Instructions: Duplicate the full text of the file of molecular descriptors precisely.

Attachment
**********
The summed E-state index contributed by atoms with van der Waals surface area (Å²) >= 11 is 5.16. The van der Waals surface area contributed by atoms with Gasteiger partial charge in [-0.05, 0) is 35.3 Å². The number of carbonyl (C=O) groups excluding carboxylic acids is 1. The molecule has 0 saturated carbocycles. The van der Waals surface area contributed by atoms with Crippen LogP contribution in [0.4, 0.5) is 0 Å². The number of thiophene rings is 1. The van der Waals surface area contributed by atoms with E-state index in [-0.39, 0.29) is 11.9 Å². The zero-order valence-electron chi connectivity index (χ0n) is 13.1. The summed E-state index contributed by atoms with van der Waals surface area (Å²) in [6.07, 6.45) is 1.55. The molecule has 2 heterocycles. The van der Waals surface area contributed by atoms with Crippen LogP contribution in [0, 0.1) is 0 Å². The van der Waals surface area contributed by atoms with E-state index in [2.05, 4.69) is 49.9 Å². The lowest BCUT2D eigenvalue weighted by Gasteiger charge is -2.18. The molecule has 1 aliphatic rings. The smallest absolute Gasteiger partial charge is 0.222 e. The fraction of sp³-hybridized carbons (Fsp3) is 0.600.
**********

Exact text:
The summed E-state index contributed by atoms with van der Waals surface area (Å²) >= 11 is 5.16. The van der Waals surface area contributed by atoms with Gasteiger partial charge in [-0.05, 0) is 35.3 Å². The number of carbonyl (C=O) groups excluding carboxylic acids is 1. The molecule has 0 saturated carbocycles. The van der Waals surface area contributed by atoms with Crippen LogP contribution in [0.4, 0.5) is 0 Å². The number of thiophene rings is 1. The van der Waals surface area contributed by atoms with E-state index in [-0.39, 0.29) is 11.9 Å². The zero-order valence-electron chi connectivity index (χ0n) is 13.1. The summed E-state index contributed by atoms with van der Waals surface area (Å²) in [6.07, 6.45) is 1.55. The molecule has 2 heterocycles. The van der Waals surface area contributed by atoms with Crippen LogP contribution in [0, 0.1) is 0 Å². The van der Waals surface area contributed by atoms with E-state index in [2.05, 4.69) is 49.9 Å². The lowest BCUT2D eigenvalue weighted by Gasteiger charge is -2.18. The molecule has 1 aliphatic rings. The smallest absolute Gasteiger partial charge is 0.222 e. The fraction of sp³-hybridized carbons (Fsp3) is 0.600.